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Life on a Barrier Island - August 13, 2017

              Barrier islands are dynamic ecosystems always in motion. With the ocean on one side and a coastal bay, sound, or lagoon on the other, a barrier island is hounded day and night by the wind and waves coming off the surrounding bodies of water. Despite these harsh conditions, life still thrives on these narrow strips of sand and mud. Plant and animal species adapt to survive the difficult conditions they constantly face on these exposed islands.

                Beginning in the ocean and walking towards the shore, one would first encounter the beach and dune habitat that eventually gives way to the maritime forest habitat. As one continues into the forest, it gives way to marshes that eventually lead into the coastal body of water. Due to the dynamic nature of these habitats, animals and plants that colonize these areas have adapted morphologically and behaviorally to take better advantage of their surroundings.

                A perfect example of animals adapting to these environments are the world-famous Assateague ponies. The ponies are regular horses that were placed on the island roughly 250-300 years ago by local colonists seeking to evade taxes on livestock. Throughout the years, the ponies have changed to look like the infamous animals that we are now familiar with today on Assateague Island.

                The Assateague ponies have adapted to life on a barrier islands quite well. They are now shorter than their mainland cousins and look much more bloated. These physical changes are primarily due to their food source. The Assateague ponies eat plants covered with salt from ocean spray, as well as many salt marsh grasses that contain large quantities of salt. In order to stay hydrated, the ponies must drink three to four times more fresh water than a regular horse thus giving them a bloated appearance.

                The ponies have also adapted behaviorally to life on the island. During hot, summer days, the ponies will generally stay on the beaches and dunes o escape the swarms of mosquitos and biting flies that inhabit the inland portions of the island. During storms and foul weather days, the ponies will move inland toward he maritime forests and use the trees and shrubs as buffers against the harsh wind and rain that occurs on the island.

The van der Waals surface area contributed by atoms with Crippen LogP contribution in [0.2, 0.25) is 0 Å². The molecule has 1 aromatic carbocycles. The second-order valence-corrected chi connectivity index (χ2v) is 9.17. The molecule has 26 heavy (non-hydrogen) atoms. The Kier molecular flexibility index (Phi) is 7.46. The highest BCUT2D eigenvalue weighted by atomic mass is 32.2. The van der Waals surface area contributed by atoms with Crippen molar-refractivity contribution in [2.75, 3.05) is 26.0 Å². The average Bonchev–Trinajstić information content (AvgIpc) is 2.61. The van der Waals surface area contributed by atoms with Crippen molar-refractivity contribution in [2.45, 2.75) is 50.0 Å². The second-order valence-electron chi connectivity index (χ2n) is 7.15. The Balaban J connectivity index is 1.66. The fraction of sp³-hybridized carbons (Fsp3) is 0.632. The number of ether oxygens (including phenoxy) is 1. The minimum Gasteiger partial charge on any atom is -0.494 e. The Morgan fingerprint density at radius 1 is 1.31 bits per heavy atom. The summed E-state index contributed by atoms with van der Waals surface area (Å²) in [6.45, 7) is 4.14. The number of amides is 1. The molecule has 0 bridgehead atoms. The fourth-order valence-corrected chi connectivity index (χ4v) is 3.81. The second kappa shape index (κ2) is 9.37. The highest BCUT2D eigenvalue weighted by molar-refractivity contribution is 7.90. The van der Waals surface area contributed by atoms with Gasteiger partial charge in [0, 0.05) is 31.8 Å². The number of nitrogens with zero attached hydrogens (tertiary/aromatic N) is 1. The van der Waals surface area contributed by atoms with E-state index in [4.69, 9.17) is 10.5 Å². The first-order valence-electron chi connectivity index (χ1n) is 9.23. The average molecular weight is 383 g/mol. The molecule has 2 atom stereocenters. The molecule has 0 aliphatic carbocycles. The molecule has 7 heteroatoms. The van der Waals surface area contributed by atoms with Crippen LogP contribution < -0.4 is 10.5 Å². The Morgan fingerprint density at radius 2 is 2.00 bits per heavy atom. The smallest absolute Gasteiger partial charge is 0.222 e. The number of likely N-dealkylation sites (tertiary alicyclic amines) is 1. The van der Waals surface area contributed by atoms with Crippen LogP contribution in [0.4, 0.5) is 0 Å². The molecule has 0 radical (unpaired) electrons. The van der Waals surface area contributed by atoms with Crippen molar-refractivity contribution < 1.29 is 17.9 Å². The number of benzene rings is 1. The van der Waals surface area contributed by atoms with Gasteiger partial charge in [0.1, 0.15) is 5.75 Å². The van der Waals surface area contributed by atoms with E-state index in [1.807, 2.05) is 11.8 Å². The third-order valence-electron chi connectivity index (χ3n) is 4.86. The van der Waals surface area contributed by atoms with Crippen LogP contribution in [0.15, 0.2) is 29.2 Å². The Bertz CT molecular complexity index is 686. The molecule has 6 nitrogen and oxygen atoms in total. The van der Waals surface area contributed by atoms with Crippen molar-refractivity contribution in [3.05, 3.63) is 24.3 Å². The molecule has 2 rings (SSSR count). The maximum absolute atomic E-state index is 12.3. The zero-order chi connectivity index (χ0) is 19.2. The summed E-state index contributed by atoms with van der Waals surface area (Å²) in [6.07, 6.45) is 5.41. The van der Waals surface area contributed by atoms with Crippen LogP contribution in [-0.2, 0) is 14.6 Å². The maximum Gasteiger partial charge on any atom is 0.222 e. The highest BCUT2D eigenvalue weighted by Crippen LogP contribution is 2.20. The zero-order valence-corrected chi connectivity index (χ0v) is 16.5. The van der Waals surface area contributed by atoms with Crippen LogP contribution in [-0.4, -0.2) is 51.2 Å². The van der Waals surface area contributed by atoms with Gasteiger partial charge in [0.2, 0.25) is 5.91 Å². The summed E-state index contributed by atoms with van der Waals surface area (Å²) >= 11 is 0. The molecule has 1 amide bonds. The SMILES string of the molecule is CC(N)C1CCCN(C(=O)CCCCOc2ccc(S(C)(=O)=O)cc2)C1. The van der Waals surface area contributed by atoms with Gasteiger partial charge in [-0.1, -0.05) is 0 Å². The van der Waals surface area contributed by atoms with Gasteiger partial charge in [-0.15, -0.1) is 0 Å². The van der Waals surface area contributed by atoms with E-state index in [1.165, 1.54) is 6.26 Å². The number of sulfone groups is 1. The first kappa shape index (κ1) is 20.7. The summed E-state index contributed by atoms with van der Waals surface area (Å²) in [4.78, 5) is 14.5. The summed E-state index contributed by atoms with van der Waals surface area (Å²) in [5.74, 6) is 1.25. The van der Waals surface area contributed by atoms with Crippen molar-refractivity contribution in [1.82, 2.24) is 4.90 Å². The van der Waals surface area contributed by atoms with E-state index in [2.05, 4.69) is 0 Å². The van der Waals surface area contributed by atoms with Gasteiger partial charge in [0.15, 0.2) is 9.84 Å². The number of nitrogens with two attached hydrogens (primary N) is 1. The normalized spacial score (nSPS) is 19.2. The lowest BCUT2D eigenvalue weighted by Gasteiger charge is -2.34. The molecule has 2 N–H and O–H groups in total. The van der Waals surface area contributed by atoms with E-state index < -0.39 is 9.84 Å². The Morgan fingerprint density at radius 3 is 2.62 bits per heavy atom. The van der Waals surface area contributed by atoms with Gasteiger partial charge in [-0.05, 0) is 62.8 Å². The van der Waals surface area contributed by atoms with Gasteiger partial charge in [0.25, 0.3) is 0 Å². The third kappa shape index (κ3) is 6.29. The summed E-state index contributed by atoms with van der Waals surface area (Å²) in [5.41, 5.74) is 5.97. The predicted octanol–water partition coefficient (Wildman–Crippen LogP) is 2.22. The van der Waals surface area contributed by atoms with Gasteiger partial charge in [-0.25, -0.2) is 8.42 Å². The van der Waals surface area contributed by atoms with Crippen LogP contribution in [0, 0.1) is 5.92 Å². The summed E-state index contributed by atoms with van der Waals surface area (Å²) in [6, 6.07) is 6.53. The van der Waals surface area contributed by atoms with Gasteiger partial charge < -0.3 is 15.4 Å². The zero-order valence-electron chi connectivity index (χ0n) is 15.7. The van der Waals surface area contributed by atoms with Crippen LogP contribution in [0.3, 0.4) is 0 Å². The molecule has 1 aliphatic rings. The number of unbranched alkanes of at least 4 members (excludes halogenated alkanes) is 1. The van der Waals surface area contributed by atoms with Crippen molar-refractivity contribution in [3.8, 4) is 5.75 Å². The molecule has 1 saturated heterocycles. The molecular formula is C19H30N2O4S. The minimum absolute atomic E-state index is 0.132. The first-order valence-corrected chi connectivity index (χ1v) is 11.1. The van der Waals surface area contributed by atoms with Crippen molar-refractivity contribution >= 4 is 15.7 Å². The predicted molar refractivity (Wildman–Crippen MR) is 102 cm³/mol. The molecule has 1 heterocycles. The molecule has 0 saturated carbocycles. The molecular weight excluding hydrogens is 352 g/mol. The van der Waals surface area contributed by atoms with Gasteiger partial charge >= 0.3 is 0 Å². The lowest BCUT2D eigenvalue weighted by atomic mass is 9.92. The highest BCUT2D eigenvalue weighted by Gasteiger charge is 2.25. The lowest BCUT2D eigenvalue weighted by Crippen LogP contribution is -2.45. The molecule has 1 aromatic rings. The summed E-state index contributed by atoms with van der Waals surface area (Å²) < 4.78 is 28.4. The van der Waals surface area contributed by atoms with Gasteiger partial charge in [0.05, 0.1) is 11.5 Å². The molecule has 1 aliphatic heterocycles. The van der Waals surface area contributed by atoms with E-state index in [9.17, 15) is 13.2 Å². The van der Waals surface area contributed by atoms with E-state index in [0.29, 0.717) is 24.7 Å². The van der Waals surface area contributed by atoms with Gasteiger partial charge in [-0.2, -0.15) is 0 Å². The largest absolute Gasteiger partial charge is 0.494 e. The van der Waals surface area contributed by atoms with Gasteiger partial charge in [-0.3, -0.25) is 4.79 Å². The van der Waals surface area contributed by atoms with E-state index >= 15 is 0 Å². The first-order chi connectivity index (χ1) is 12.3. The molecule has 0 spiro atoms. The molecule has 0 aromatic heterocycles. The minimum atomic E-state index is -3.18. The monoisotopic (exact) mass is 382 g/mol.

Ponies are not the only organisms that have adapted to life on the island; trees such as the black and loblolly pines have also adapted to life on this unforgiving stretch of sand. The trees on Assateague will never reach full height; they are shortened due to a lack of vital nutrients and salt spray from the ocean. These pine trees also do not grow to their full height to avoid toppling over in strong winds; during the winter winds can reach 25-30 miles per hour in the winter and even higher in storms such as Hurricane Sandy.

                The endangered sea beach amaranth is also perfectly adapted to life on a barrier island. These small plants live mostly in over-wash areas on the island; areas where large waves from storm action have pushed sand further inland away from the beach. These plants have hard, thick leaves which collect and store water.

                These plants and animals are only a few examples of the amazing adaptation strategies that have evolved to deal with the harsh and ever-changing conditions of Assateague Island and barrier islands like it. Throughout countless generations, these species of flora and fauna have become altered from their mainland cousins in order to have a better chance of survival and reproduce in these difficult and dynamic islands.

Jackson is the former Education Coordinator for Maryland Coastal Bays Program. 



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